Filing a lawsuit against a business that makes it impossible for me to navigate would certainly not be my first course of action. For starters, it would almost guarantee that the problem would not be fixed in a timely manner. My goal is to be able to get around, not be tied up for months in court.

Luckily, the bill has stalled in the Senate, mostly thanks to the outspokenness of Sen. Tammy Duckworth of Illinois. She is disabled and back in April quickly gathered a group of 42 of her Senate colleagues to sign a letter saying they all oppose HR 620 and would essentially filibuster any attempts to vote on it. She also wrote an Op-Ed for The Washington Post about her views on the bill. And it seems that her efforts have paid off, least for now — it appears HR 620 is dead and The ADA and rights of disabled people are safe.

But that the bill made it through The House is alarming. Those who support HR 620 grossly overestimate the desire of disabled people to bring lawsuits against businesses and non-profits. Disabled people, especially those like myself who suffer from a chronic illness, have limited energy and resources, filing a lawsuit is a last resort for us. But sometimes it’s the only option we have in order to get an accessibility barrier removed promptly. If HR 620 had been enacted, not only would it have jeopardized the health and quality of life of disabled people, it would have put us at a further disadvantage in defending our civil rights. But thanks to Sen. Duckworth and others, we can save our energy for other issues.

It’s a good reminder that voting the right people into office — the people who are going to look out for the issues that mean the most to you, the issues that directly impact your life — is crucial. I didn’t vote Sen. Duckworth into office because I don’t live in her state, but I did vote for two of the senators who signed her letter to the leadership opposing the bill. And that is the kind of representation that matters, at least to me.

With the midterm elections less than a month away, I want to encourage everyone to vote, regardless of your political affiliations. At the very least it’s the best way to ensure bills, like HR 620 or another bill that impacts your life, are handled properly.


1. Thanks for reading!

2. If you would like to donate to support this blog I would be equally grateful!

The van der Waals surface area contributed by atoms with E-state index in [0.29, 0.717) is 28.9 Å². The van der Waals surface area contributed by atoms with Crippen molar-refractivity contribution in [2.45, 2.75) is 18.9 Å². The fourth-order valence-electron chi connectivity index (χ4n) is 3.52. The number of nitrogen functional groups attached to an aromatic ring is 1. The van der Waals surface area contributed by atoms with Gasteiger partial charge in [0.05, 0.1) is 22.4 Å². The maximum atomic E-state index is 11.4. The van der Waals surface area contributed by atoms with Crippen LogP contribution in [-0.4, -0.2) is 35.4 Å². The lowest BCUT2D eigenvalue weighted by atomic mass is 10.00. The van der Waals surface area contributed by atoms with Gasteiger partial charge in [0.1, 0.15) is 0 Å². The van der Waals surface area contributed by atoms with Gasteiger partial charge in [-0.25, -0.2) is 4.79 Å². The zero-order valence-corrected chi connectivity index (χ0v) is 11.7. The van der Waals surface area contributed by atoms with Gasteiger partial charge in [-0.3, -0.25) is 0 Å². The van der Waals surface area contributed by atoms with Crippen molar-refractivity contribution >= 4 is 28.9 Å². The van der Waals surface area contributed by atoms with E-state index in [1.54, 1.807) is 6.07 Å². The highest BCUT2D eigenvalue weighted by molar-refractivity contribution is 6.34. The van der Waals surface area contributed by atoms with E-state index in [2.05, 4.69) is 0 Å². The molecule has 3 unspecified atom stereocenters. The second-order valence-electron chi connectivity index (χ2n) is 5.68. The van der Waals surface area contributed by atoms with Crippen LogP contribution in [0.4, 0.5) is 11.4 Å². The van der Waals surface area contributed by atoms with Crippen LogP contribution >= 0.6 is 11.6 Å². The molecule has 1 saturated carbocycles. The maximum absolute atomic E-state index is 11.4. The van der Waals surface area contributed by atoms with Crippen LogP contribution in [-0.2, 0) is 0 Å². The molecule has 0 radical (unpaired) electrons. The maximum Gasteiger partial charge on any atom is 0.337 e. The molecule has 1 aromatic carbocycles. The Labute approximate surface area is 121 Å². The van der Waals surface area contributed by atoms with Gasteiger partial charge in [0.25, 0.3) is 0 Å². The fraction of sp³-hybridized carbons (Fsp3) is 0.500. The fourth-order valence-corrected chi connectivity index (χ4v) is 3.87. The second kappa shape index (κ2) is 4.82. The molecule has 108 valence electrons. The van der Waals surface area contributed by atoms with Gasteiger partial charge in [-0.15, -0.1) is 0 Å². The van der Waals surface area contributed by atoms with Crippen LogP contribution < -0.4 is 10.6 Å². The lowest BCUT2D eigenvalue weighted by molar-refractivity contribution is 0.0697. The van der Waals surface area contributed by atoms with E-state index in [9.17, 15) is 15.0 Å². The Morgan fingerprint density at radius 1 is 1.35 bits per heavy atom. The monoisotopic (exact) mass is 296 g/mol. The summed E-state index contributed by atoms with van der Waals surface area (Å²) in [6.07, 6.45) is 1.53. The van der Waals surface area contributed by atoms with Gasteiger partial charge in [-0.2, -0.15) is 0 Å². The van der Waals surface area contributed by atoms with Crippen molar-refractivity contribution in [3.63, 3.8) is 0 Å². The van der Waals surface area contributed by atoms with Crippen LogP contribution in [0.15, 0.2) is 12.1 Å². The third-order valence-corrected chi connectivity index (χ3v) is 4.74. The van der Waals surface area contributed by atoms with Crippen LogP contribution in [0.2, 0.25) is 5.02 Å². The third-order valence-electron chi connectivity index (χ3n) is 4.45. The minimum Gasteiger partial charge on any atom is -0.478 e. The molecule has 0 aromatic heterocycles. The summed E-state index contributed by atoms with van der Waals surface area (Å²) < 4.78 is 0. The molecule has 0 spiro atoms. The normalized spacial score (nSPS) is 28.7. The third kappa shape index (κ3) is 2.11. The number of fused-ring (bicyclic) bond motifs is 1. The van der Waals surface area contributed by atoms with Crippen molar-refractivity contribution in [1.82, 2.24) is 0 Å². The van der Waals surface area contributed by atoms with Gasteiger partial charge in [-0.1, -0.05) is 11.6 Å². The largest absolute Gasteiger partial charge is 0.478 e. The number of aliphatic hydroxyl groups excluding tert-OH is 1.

3. I am fundraising to pay my medical bills so if you’d like to help out by buying a shirt or hoodie I would LOVE to see you rocking some Show ME the Money apparel like these lovely friends…

Welcome to Facebook! Please Accept Our 137,000 Page Terms of Use Policy

Welcome to Facebook! Please Accept Our 137,000 Page Terms of Use Policy

This is a piece of satire I wrote and submitted to McSweeney’s. The editor rejected it. It didn’t seem like he even read it, but his loss is your gain, or maybe the piece really sucks and isn’t funny at all, in such case I’ll gladly give you a refund. Either way, thanks for reading!

Welcome to Facebook!

Our Terms of Use are for your online safety and protection only. They are definitely not intended to trick you into unknowingly giving us your personal data so we can sell it to a third party who may or may not then sell it to a menacing foreign government currently attempting to destroy our democracy.

Nope, The Terms aim to do none of that. But we do want you to stay connected to everyone. ALL. THE. TIME. Sorry, we didn’t mean to shout, but we can’t emphasize enough how important it is for all of us to Share and Like with each other. It’s how we keep the dopamine hits coming, if you know what we mean. And, if we’re being honest, it’s how we keep the lights on here at our humble 430,000 square-foot headquarters, which just so happens to feature the world’s largest open floor plan — you’re not the only one whose privacy we like to infringe upon. Besides we employees hate privacy, or at least that’s what we’re told to say in the employee handbook.

Lord Zuckerberg has given Facebook as a gift (not GIF, though maybe that too) to the world. Sure, he stole the idea from two ridiculously rich and even more ridiculously good looking twins when he was at Harvard, but The Zuck merely took the idea and made it his own. So what if he is now using Facebook to get all of you more addicted than a chain-smoker in the 60s?This is capitalism, baby!

Now, the point of you agreeing to our Terms of Use is not to trick you, by any means. The 137,000 pages of legalese below is not meant to be convoluted. You could read all 68 million words of The Terms, or have your attorney do it, but don’t waste your time. It’s just a formality, and besides, we update The Terms every three weeks, which coincidentally, happens to be exactly how long it would take you to read them. That means you would have to start over every three weeks, unless you are capable of staring at a screen nonstop for days on end like Lord Zuckerberg. Gosh, he sure is amazing. Such a great guy, isn’t he? He doesn’t tell us to say that. He definitely hasn’t been using his mind control to make us tell EVERYONE how awesome he is since he made himself look so evil in front of Congress. Oops. I meant he looked very genuine and compassionate in front of Congress. He didn’t look evil at all. Not one bit. And those pictures of him sitting on a booster seat? Those were photoshopped.